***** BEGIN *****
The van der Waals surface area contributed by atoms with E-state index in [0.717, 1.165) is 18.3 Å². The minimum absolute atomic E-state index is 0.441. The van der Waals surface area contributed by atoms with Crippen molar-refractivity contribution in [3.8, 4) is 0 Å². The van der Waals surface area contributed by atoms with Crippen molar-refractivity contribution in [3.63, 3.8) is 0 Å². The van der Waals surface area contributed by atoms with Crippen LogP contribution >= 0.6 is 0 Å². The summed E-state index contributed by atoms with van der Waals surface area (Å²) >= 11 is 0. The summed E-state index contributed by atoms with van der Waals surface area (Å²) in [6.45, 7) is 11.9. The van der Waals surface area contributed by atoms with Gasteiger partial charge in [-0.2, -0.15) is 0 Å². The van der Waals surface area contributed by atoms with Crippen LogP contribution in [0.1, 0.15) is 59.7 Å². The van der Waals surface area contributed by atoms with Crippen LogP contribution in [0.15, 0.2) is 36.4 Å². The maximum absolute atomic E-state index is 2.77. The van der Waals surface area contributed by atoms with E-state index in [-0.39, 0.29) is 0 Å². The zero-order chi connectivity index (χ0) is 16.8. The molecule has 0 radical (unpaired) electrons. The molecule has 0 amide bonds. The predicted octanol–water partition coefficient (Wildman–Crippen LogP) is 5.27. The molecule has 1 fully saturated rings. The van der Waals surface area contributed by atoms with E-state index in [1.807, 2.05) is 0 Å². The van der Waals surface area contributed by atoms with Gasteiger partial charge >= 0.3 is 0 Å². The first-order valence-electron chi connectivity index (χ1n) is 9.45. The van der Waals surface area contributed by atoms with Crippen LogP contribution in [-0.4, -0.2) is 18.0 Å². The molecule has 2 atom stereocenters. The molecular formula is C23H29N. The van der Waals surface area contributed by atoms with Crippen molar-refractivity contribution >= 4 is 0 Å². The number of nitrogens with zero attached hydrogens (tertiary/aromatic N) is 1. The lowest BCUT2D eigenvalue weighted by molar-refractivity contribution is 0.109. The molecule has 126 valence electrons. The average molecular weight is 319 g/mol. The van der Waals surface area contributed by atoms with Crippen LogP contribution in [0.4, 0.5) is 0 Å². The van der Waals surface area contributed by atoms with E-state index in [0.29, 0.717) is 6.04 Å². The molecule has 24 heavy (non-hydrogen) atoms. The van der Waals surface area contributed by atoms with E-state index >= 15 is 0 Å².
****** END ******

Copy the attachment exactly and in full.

The van der Waals surface area contributed by atoms with E-state index in [0.717, 1.165) is 18.3 Å². The minimum absolute atomic E-state index is 0.441. The van der Waals surface area contributed by atoms with Crippen molar-refractivity contribution in [3.8, 4) is 0 Å². The van der Waals surface area contributed by atoms with Crippen molar-refractivity contribution in [3.63, 3.8) is 0 Å². The van der Waals surface area contributed by atoms with Crippen LogP contribution >= 0.6 is 0 Å². The summed E-state index contributed by atoms with van der Waals surface area (Å²) >= 11 is 0. The summed E-state index contributed by atoms with van der Waals surface area (Å²) in [6.45, 7) is 11.9. The van der Waals surface area contributed by atoms with Gasteiger partial charge in [-0.2, -0.15) is 0 Å². The van der Waals surface area contributed by atoms with Crippen LogP contribution in [0.1, 0.15) is 59.7 Å². The van der Waals surface area contributed by atoms with Crippen LogP contribution in [0.15, 0.2) is 36.4 Å². The maximum absolute atomic E-state index is 2.77. The van der Waals surface area contributed by atoms with E-state index in [-0.39, 0.29) is 0 Å². The zero-order chi connectivity index (χ0) is 16.8. The molecule has 0 radical (unpaired) electrons. The molecule has 0 amide bonds. The predicted octanol–water partition coefficient (Wildman–Crippen LogP) is 5.27. The molecule has 1 fully saturated rings. The van der Waals surface area contributed by atoms with E-state index in [1.807, 2.05) is 0 Å². The van der Waals surface area contributed by atoms with Gasteiger partial charge >= 0.3 is 0 Å². The first-order valence-electron chi connectivity index (χ1n) is 9.45. The van der Waals surface area contributed by atoms with Crippen LogP contribution in [-0.4, -0.2) is 18.0 Å². The molecule has 2 atom stereocenters. The molecular formula is C23H29N. The van der Waals surface area contributed by atoms with Crippen molar-refractivity contribution >= 4 is 0 Å². The number of nitrogens with zero attached hydrogens (tertiary/aromatic N) is 1. The lowest BCUT2D eigenvalue weighted by molar-refractivity contribution is 0.109. The molecule has 126 valence electrons. The average molecular weight is 319 g/mol. The van der Waals surface area contributed by atoms with Crippen LogP contribution in [0.4, 0.5) is 0 Å². The van der Waals surface area contributed by atoms with E-state index in [0.29, 0.717) is 6.04 Å². The molecule has 24 heavy (non-hydrogen) atoms. The van der Waals surface area contributed by atoms with E-state index >= 15 is 0 Å².